ISTANBUL: President Tayyip Erdogan said on Sunday that Turkey had begun operations in Iraq’s Sinjar region, an area where it has threatened a military incursion, two days after sources said Kurdish PKK militants would withdraw from the area.
“We said we would go into Sinjar. Now operations have begun there. The fight is internal and external,” Erdogan told a crowd in the Black Sea province of Trabzon, without elaborating on what operations he was referring to.
Iraq’s Joint Operations Command denied that any foreign forces had crossed the border into Iraq.
“The operations command confirmed that the situation in Nineveh, Sinjar and the border areas was under the control of Iraqi security forces and there is no reason for troops to cross the Iraqi border into those areas,” it said in a statement.
Sources in Sinjar said there was no unusual military activity in the area on Sunday.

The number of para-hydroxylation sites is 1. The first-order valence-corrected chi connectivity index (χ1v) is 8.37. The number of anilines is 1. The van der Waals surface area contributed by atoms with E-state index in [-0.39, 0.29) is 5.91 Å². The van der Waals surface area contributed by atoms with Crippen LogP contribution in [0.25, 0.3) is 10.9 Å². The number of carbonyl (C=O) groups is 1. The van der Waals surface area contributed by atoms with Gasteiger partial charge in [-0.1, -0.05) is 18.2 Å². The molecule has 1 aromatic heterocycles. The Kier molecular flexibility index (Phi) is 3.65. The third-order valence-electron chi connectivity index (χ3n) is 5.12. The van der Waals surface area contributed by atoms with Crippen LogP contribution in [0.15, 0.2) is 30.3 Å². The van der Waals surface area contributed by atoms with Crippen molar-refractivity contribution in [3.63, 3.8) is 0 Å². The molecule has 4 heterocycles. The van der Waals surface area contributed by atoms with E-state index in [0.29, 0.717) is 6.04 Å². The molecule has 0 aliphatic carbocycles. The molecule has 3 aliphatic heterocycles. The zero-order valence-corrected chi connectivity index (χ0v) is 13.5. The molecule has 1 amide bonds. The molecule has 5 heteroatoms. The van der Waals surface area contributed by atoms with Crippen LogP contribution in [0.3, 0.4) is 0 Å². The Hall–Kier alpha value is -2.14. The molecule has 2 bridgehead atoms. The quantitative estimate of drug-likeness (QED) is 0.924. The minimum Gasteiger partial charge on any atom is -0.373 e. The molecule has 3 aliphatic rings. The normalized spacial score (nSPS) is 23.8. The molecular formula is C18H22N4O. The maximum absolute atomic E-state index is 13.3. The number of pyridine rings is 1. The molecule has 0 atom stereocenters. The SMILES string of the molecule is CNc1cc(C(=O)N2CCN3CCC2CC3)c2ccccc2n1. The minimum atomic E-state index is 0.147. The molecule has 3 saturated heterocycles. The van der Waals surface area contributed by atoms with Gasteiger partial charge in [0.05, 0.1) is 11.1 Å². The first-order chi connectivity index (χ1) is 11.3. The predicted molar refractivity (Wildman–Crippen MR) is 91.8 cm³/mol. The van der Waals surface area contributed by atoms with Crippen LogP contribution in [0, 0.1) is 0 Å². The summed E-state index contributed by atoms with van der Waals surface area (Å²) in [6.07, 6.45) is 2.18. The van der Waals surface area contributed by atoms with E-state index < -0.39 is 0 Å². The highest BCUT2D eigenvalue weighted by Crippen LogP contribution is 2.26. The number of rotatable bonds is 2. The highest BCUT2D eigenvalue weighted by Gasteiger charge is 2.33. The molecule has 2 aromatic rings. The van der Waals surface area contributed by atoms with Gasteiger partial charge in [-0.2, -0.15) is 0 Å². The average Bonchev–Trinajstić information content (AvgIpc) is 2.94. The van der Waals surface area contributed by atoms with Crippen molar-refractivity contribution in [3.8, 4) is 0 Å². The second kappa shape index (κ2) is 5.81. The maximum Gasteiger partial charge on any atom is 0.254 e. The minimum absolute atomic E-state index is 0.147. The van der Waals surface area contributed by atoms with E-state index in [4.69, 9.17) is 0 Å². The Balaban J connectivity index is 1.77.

The Kurdistan Workers Party (PKK) has waged an insurgency against the Turkish state for decades. President Tayyip Erdogan said last week they were creating a new base in Sinjar, and that Turkish forces would attack if necessary.
Sources in northern Iraq said the PKK would withdraw from Sinjar, where it gained a foothold in 2014 after coming to the aid of the Yazidi minority community, who were under attack by the militant Islamic State group.
Turkey to target town of Tal Rifaat in Syria
Turkey on Sunday said the northern Syrian town of Tal Rifaat would be the next target of its cross-border campaign after the capture of Afrin from Syrian Kurdish militia.
“God willing, we will ensure this operation achieves its goal after taking control of Tal Rifaat in a short period of time,” President Recep Tayyip Erdogan said in the Black Sea city of Trabzon.
On January 20, Ankara launched an air and ground offensive in the enclave of Afrin in Syria to root out the Kurdish People’s Protection Units (YPG) there, which Turkey brands a terrorist group, but which is seen by the United States as a key player in the fight against IS jihadists.
On March 18, Turkish forces and their rebel allies took full control of Afrin, with the YPG largely withdrawing without a fight.Afrin’s capture is seen a major step forwards for Turkey as it seeks to bolster control along its border in northern Syria.
Erdogan has repeatedly suggested that the Turkish campaign in Syria could now extend up to Qamishli — the most easterly Syrian town held by the YPG before the Iraqi border.
Published in Dawn, March 26th, 2018